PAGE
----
Civility and the Art of Compromise
|In a body full of divergent personalities who hold a host of different beliefs and values disagreements are a way of life, still an effective Legislature is greased by civility and the best legislation is said to come from the art of compromise.|
The leadership took the time to educate new legislators to behave in a certain way that set a standard. And that was for all of the decorum in all of the kind of civic rules of, Roberts Rules of Order. They held to those so strongly. They educated us to those rules. And the reason why you were always Member from Charlotte was because you were not Gretchen Morse. You were not the individual. You were representing a group of people and you were part of a process where your ability to express was in a much broader context than you personally.
Gregory L. Sharrow
When you’re on a committee for four or five months with thousands of issues, you’re bound to disagree with your best friend on some issues. You can’t possible agree on everything. And, occasionally, they’ll come up for a vote. A lot of times they get brushed aside. They’re not important. But once in awhile you do come head-to-head and you have to handle it in a way that protects the process and doesn’t cause a lot of rancor. And I think that, by and large, happens. And I always thought of it at the time, you try to think of the overall good of the legislature, rather than your particular opinion.
What intrigued me, as time went on, was to hear two Legislators, let’s say from opposite ends of the pole on a particular issue, arguing very strenuously about a particular issue and sometimes even becoming angry in their assaults on the other’s viewpoint. And then an hour later, perhaps, or the next day, they’re cooperating hand in glove on another issue. And this is one of the things that every Legislator and everybody in public life has to learn, that give and take is a part of it. And you have your strong views, of course, and you’re going to pursue them, but there has to be a listening to the other fellows views. And out of that, so often, comes compromise, but that is the system.
There has to be willingness to compromise, in the best sense of the word. That however strongly you may feel, you have to recognize that other people have the right to feel strongly the other way, and the best possible legislation is when they sit down and recognize that there's always a solution. Then, you just have to say, "well, there's a way here and now lets find it, and lets not worry about how mad we are at each other, or how little we think of the other person's viewpoint. It's important for society or for the state that a solution be reached, and we'll just do it.
There were Republicans and Democrats on issues that worked together. I can remember we’d argue and fight during the day and then we’d all go out to dinner together at night which was fun.
The person you may want to strangle tonight is the person you’re going to need two days later on something else on which you actually happen to agree. And you really have to put it aside in the evening and go have dinner with a group of people, half of whom may have voted on the opposite sides during the day. Ultimately you at least begin to build out of that trust in each other, get a sense of when somebody is doing something out of conviction or when you think maybe they’re not. And getting to know who you trust, who you think is sort of legitimate, and who you think is not.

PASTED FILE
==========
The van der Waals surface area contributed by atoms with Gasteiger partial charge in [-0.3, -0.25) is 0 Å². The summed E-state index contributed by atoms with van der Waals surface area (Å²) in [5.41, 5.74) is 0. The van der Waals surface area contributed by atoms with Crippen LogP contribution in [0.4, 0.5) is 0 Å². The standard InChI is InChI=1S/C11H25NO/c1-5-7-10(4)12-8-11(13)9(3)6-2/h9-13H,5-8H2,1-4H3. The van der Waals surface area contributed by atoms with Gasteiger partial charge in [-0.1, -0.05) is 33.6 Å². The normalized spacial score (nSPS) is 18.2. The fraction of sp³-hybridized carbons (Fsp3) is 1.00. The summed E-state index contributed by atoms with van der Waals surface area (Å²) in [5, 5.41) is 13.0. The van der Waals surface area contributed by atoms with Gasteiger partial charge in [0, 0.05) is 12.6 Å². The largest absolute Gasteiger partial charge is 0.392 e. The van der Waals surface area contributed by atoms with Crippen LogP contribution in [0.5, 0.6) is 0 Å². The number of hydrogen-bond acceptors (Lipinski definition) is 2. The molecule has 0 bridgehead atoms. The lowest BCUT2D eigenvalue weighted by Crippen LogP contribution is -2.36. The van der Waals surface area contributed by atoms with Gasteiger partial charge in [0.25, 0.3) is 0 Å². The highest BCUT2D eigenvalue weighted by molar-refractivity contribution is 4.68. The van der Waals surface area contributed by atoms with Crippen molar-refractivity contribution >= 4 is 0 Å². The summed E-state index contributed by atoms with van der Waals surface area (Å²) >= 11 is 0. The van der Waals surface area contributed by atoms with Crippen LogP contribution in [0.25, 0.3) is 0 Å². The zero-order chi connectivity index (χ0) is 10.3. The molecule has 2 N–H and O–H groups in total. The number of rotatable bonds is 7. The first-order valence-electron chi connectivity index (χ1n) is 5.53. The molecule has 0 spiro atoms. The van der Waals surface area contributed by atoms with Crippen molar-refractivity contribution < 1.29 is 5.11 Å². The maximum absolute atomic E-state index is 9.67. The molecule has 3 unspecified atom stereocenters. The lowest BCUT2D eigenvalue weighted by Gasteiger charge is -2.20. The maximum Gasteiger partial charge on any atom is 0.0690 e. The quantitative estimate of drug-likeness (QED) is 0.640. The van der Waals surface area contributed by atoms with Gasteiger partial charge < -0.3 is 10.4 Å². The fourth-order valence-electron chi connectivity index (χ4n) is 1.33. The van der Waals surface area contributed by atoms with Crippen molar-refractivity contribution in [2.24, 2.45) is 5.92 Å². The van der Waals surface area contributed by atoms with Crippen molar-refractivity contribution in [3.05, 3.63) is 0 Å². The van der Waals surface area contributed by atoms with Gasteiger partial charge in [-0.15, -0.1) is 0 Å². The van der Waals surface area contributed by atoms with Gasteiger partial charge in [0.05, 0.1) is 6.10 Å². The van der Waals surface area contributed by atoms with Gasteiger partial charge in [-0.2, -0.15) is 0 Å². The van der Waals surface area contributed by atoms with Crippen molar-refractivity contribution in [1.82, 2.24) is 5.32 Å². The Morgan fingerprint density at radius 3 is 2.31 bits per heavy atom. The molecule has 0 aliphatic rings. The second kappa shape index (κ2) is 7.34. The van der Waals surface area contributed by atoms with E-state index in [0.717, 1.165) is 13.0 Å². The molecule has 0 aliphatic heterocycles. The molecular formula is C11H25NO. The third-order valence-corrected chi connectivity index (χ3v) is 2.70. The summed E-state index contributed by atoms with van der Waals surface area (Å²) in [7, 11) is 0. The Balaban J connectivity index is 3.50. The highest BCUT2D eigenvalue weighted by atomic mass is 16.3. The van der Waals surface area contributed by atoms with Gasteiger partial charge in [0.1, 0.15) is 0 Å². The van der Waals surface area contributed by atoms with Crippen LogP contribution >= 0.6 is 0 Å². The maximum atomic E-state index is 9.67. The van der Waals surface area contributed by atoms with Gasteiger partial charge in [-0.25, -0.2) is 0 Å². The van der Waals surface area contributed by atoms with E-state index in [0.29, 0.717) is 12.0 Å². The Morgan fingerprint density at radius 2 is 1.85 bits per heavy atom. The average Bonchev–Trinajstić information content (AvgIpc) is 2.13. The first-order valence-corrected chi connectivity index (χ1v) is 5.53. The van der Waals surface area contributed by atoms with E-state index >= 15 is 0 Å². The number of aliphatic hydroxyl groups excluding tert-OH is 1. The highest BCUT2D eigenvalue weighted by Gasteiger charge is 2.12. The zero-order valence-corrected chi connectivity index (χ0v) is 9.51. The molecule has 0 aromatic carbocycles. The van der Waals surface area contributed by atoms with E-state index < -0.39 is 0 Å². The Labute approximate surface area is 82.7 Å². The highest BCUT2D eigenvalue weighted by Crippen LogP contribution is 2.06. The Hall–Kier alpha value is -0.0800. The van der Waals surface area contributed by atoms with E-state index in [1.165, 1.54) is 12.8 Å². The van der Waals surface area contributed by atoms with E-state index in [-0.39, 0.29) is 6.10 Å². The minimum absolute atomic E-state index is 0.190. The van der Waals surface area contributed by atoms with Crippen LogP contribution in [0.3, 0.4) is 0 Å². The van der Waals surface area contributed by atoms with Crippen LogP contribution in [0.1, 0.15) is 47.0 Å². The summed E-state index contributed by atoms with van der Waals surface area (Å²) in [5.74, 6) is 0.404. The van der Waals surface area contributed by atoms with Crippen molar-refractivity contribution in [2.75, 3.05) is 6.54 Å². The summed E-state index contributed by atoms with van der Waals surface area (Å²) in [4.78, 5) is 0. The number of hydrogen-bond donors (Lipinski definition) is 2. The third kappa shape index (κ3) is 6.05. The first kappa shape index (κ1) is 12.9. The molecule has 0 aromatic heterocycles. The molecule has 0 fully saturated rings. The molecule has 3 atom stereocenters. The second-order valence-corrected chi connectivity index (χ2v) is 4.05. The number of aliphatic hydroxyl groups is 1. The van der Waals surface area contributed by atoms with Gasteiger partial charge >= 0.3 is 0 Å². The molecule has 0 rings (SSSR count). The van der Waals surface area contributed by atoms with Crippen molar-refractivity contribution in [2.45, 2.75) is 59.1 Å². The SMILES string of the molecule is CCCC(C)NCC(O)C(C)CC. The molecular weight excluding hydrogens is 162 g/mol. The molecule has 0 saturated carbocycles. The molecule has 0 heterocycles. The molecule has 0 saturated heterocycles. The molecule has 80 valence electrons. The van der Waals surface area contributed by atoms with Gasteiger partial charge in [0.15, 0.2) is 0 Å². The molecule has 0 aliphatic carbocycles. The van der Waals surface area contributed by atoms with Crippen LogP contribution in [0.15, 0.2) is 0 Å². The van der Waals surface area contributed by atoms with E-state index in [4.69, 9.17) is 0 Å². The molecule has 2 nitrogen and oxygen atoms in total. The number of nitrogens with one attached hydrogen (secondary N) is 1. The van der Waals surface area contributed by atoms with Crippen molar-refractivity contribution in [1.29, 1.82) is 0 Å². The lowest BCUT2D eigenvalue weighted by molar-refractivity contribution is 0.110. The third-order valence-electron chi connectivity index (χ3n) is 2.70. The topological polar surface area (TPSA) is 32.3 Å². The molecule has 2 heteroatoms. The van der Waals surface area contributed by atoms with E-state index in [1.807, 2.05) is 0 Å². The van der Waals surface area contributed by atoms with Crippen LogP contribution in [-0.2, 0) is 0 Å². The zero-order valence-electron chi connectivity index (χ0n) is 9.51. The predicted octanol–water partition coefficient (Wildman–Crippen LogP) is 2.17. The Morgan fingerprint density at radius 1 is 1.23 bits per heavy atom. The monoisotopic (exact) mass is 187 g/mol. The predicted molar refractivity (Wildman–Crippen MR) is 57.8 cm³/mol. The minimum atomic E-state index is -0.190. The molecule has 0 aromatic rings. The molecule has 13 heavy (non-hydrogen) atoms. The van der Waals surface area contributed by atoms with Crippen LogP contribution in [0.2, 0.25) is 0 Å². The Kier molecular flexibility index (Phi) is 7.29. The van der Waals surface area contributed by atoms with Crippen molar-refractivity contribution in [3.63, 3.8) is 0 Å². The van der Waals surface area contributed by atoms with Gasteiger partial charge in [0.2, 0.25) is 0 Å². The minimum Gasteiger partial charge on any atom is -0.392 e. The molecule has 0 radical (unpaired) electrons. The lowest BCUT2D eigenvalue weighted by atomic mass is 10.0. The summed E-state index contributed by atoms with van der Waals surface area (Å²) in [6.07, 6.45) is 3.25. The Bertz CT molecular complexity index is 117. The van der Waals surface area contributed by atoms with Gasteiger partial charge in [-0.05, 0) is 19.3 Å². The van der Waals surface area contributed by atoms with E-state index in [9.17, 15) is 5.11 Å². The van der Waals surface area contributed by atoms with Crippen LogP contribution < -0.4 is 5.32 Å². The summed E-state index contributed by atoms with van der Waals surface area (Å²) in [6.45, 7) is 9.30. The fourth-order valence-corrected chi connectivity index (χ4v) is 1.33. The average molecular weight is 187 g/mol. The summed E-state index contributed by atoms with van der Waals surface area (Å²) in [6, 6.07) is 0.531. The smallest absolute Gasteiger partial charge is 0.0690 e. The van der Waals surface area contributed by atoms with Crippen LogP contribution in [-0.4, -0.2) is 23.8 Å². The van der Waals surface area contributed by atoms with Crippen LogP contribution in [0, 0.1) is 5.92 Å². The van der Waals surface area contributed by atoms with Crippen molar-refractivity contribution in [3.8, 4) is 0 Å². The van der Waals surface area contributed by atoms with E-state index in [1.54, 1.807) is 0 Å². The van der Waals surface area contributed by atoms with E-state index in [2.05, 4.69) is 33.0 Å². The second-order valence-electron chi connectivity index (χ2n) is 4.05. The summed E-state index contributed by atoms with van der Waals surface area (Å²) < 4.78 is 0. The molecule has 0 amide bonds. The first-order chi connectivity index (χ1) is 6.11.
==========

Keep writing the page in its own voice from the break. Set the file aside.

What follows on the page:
Gregory L. Sharrow
When the legislative process seems threatened, extra effort is occasionally required.
It’s almost like people who get good in the Legislature are like center fielders who almost instinctively break the right way. Even almost before the ball’s off the bat, and you say “How do those guys do that?” You know, John Murphy was one of the best at this. I remember the day Murphy got up and we were arguing an issue and it was awful. It was contested, it was heated. I mean even some people who always managed to keep their cool were getting very impatient, getting up and you could hear it in their voice and it was getting personal. And, boy, I though, we’ve got trouble. And then Murphy, who hadn’t participated for two hours, the whole issue, Murphy got up. And I looked over at seat 150 and thought “what on earth could Murphy have to say on this issue, which he knows nothing about, that hasn’t already been said in two hours by almost everybody else on the floor, how much more can be said?”. Murphy got up and he proceeded— we had earphones at the desk...you have earphones that you can put on to amplify the debate. And of course, you have a microphone that you speak into. Well, Murphy got up and spoke into the earphones and put the microphone in his ear. And he did it with all seriousness. And the whole place broke up. And Murphy turned bright red. I mean, this place broke up. … I mean everybody started roaring. And I just looked and said, “Are we a little mixed up today, Member from Ludlow?” And he got so embarrassed by that comment that he sat down. And you know what? The debate ended right there...Murphy ended the debate. He caught the tone of the House and he changed it a hundred and eighty degrees. And I talked to him about that — he came down to Florida last winter and we visited. And I said, “Murphy, remember that?” And I said, “You did that on purpose, didn’t you?” and he said, “Now Ralph, don’t you go making me reveal my secrets.”
Gregory L. Sharrow
We heard the voices of Gretchen Morse, George Little, Sam Lloyd, Robert Gannett, Sallie Soule, Louise Swainbank, Seth Bongartz, and Ralph Wright. All are former members of the Vermont Legislature.
The interviews were sponsored by the Snelling Center for Government. This series was produced by the Vermont Folklife Center of Middlebury by Bob Merrill and Jane Beck. Funding for this series was provided by the Vermont Community Foundation and the Windham Foundation. I’m Greg Sharrow.